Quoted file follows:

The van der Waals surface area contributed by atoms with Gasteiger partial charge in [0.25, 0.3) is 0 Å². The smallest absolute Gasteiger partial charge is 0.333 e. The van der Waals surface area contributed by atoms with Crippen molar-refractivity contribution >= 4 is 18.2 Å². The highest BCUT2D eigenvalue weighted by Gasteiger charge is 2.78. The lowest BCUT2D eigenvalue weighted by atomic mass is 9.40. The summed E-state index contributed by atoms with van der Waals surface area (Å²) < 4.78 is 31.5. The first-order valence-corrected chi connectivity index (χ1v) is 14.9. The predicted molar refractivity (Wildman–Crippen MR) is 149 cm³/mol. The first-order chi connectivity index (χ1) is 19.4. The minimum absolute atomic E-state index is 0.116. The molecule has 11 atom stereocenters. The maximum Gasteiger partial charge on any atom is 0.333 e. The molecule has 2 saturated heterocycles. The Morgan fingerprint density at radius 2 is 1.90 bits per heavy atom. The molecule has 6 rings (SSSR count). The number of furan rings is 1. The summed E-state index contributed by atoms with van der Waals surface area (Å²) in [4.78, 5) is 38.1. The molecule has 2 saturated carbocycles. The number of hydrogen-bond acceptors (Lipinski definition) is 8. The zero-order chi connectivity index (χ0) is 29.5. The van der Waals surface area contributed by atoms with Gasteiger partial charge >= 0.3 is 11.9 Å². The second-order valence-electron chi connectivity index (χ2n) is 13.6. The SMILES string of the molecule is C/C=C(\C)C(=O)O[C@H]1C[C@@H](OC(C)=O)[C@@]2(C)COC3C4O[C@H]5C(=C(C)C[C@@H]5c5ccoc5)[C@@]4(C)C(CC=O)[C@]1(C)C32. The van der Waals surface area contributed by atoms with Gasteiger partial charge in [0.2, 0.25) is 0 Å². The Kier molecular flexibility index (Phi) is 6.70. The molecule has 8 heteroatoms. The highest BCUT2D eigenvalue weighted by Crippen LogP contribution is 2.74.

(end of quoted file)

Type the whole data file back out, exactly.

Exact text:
The van der Waals surface area contributed by atoms with Gasteiger partial charge in [0.25, 0.3) is 0 Å². The smallest absolute Gasteiger partial charge is 0.333 e. The van der Waals surface area contributed by atoms with Crippen molar-refractivity contribution >= 4 is 18.2 Å². The highest BCUT2D eigenvalue weighted by Gasteiger charge is 2.78. The lowest BCUT2D eigenvalue weighted by atomic mass is 9.40. The summed E-state index contributed by atoms with van der Waals surface area (Å²) < 4.78 is 31.5. The first-order valence-corrected chi connectivity index (χ1v) is 14.9. The predicted molar refractivity (Wildman–Crippen MR) is 149 cm³/mol. The first-order chi connectivity index (χ1) is 19.4. The minimum absolute atomic E-state index is 0.116. The molecule has 11 atom stereocenters. The maximum Gasteiger partial charge on any atom is 0.333 e. The molecule has 2 saturated heterocycles. The Morgan fingerprint density at radius 2 is 1.90 bits per heavy atom. The molecule has 6 rings (SSSR count). The number of furan rings is 1. The summed E-state index contributed by atoms with van der Waals surface area (Å²) in [4.78, 5) is 38.1. The molecule has 2 saturated carbocycles. The number of hydrogen-bond acceptors (Lipinski definition) is 8. The zero-order chi connectivity index (χ0) is 29.5. The van der Waals surface area contributed by atoms with Gasteiger partial charge >= 0.3 is 11.9 Å². The second-order valence-electron chi connectivity index (χ2n) is 13.6. The SMILES string of the molecule is C/C=C(\C)C(=O)O[C@H]1C[C@@H](OC(C)=O)[C@@]2(C)COC3C4O[C@H]5C(=C(C)C[C@@H]5c5ccoc5)[C@@]4(C)C(CC=O)[C@]1(C)C32. The van der Waals surface area contributed by atoms with Gasteiger partial charge in [0.2, 0.25) is 0 Å². The Kier molecular flexibility index (Phi) is 6.70. The molecule has 8 heteroatoms. The highest BCUT2D eigenvalue weighted by Crippen LogP contribution is 2.74.